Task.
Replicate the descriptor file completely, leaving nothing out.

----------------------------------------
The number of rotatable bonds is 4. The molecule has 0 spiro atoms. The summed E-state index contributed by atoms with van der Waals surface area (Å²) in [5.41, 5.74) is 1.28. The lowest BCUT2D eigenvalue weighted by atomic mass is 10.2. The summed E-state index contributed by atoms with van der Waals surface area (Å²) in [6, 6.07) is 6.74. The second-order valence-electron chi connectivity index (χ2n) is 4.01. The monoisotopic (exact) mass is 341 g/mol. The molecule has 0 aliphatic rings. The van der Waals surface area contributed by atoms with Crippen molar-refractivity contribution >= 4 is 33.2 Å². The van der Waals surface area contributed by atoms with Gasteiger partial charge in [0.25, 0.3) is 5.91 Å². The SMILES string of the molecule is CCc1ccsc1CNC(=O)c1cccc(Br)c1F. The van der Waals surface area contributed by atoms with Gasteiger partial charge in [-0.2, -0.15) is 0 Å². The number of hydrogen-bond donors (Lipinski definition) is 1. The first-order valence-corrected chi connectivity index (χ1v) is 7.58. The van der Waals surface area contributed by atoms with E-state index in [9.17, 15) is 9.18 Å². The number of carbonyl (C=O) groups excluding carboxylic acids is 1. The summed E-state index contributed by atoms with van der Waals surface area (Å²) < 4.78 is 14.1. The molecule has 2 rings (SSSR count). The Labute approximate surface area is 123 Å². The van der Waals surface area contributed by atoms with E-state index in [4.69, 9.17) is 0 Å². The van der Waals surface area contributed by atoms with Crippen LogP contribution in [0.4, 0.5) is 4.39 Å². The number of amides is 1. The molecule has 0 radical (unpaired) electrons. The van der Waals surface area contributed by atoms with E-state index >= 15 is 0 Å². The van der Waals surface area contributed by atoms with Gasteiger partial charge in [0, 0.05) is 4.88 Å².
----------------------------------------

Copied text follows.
The number of rotatable bonds is 4. The molecule has 0 spiro atoms. The summed E-state index contributed by atoms with van der Waals surface area (Å²) in [5.41, 5.74) is 1.28. The lowest BCUT2D eigenvalue weighted by atomic mass is 10.2. The summed E-state index contributed by atoms with van der Waals surface area (Å²) in [6, 6.07) is 6.74. The second-order valence-electron chi connectivity index (χ2n) is 4.01. The monoisotopic (exact) mass is 341 g/mol. The molecule has 0 aliphatic rings. The van der Waals surface area contributed by atoms with Crippen molar-refractivity contribution >= 4 is 33.2 Å². The van der Waals surface area contributed by atoms with Gasteiger partial charge in [0.25, 0.3) is 5.91 Å². The SMILES string of the molecule is CCc1ccsc1CNC(=O)c1cccc(Br)c1F. The van der Waals surface area contributed by atoms with Gasteiger partial charge in [-0.2, -0.15) is 0 Å². The number of hydrogen-bond donors (Lipinski definition) is 1. The first-order valence-corrected chi connectivity index (χ1v) is 7.58. The van der Waals surface area contributed by atoms with E-state index in [9.17, 15) is 9.18 Å². The number of carbonyl (C=O) groups excluding carboxylic acids is 1. The summed E-state index contributed by atoms with van der Waals surface area (Å²) < 4.78 is 14.1. The molecule has 2 rings (SSSR count). The Labute approximate surface area is 123 Å². The van der Waals surface area contributed by atoms with E-state index in [4.69, 9.17) is 0 Å². The van der Waals surface area contributed by atoms with Crippen LogP contribution in [0.4, 0.5) is 4.39 Å². The number of amides is 1. The molecule has 0 radical (unpaired) electrons. The van der Waals surface area contributed by atoms with E-state index >= 15 is 0 Å². The van der Waals surface area contributed by atoms with Gasteiger partial charge in [0, 0.05) is 4.88 Å².